In his neuromuscular program, he included patients not only with muscular dystrophy or mitochondrial myopathies but all aspects of the neuromuscular disorders. He developed the first such clinic in the New York metropolitan area which grew over time and attracted the interest of many doctors keen to better understand neuromuscular diseases. He molded his neuromuscular clinic into a comprehensive, multi-disciplinary program that was a regional magnet for patients of all ages, newborn to elder, suffering from all types of neuromuscular disorders. The genetic maps we drew required
multiple family members and multiple generations, more than might be recruited through a purely pediatric practice. He taught generations of trainees on the approach to the child with muscle weakness.

Al has excelled in all aspects of Child Neurology. Many of the students he mentored during his 15-year tenure as director of the Einstein/Montefiore program have advanced the field across a broad spectrum of specialized studies based on his original contributions. As a clinician, as a writer, and as a researcher, he always keeps in the forefront the needs of his patients. He does not let the rest of us forget for a moment that what we do impacts the lives of individuals. He has kept medicine humane even when few or no treatment options are available to offer to our patients.

On his retirement, after being on the faculty of the Albert Einstein College of Medicine for 51 years, a tree on the lawn in front of one of the main buildings was dedicated as a lasting, rooted reminder of the decades of Al’s service (see the photo with Marge, Al’s wife of 56 years). The dedication was followed by a dinner at the Faculty Club.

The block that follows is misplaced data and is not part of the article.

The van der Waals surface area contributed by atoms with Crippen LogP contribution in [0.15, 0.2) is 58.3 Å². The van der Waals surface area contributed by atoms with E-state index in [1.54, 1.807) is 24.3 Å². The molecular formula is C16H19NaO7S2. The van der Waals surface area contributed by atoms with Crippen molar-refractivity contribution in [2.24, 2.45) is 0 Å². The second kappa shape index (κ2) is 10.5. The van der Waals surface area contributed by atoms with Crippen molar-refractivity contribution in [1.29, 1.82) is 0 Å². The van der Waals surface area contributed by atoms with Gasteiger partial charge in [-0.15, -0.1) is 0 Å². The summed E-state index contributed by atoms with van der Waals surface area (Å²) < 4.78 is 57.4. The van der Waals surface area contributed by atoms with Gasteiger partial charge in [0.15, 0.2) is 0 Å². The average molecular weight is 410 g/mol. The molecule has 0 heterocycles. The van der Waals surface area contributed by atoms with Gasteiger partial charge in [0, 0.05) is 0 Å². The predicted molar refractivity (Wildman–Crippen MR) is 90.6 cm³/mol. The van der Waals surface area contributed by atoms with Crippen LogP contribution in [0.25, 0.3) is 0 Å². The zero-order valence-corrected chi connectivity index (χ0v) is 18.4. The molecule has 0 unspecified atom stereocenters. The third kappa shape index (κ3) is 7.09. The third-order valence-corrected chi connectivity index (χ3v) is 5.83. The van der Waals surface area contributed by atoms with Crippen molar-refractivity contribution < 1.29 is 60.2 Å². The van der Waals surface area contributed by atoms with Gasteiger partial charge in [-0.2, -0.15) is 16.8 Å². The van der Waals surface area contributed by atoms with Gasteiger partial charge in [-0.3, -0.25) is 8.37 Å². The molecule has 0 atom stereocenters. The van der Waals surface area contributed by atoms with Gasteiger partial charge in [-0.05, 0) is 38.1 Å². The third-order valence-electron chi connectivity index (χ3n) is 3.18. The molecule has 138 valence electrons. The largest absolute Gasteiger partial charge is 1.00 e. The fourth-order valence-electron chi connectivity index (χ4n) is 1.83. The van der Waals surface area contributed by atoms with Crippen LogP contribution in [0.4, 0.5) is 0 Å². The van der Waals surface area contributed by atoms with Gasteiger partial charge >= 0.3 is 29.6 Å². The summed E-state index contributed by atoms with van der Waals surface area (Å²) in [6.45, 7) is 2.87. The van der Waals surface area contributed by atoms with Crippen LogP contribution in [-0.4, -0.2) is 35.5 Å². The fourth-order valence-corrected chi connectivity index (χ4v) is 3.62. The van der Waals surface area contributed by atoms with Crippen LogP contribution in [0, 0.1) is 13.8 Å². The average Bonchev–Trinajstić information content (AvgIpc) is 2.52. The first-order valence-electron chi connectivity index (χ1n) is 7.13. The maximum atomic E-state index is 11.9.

With retirement, Al is able to have more adequate time to pursue his many non-medical interests. Photography has been a major interest since Al was a child. This includes both nature and general imaging in which Al competes in an active camera club. Going to the Metropolitan Opera or viewing performances in HD in a local theater with Marge has been a tradition for several decades. Reading and museum-going also have been major interests for many years.

Al and Marge, who when they met was a head nurse at Babies” Hospital at Columbia Presbyterian and in her later years a school nurse, have three adult children. Melissa is a Land Preservation Coordinator in eastern Long Island trying to keep development from changing the semi-rural nature of the area. Amanda, an Einstein graduate, is a pediatrician in New Hampshire married to another Einstein graduate, an orthopedic surgeon. John is a neurobiologist in New York married to a pediatrician. When possible, the children and four grandchildren gather for what has become their traditional lobster dinner at their summer home in the North fork of eastern Long Island. One of Al and Marge’s grandchildren is the recipient of a Fulbright Fellowship to teach in Malaysia.

Al’s overall excellence in clinical care, academic productivity, teaching and ability to bring people together is unsurpassed. While widely acclaimed as a leader in the field of pediatric neuromuscular diseases, he has never gotten the credit he deserves because he is such a low-key guy, instinctively downplaying his accomplishments. Until now. With tremendous pride, the Child Neurology Society is recognizing his achievements by bestowing on him the 2018 Child Neurology Society Roger and Mary Brumback Lifetime Achievement Award.

As a clinician, as a writer, and as a researcher, he always keeps in the forefront the needs of his patients. He does not let the rest of us forget for a moment that what we do impacts the lives of individuals. He has kept medicine humane even when few or no treatment options are available to offer to our patients.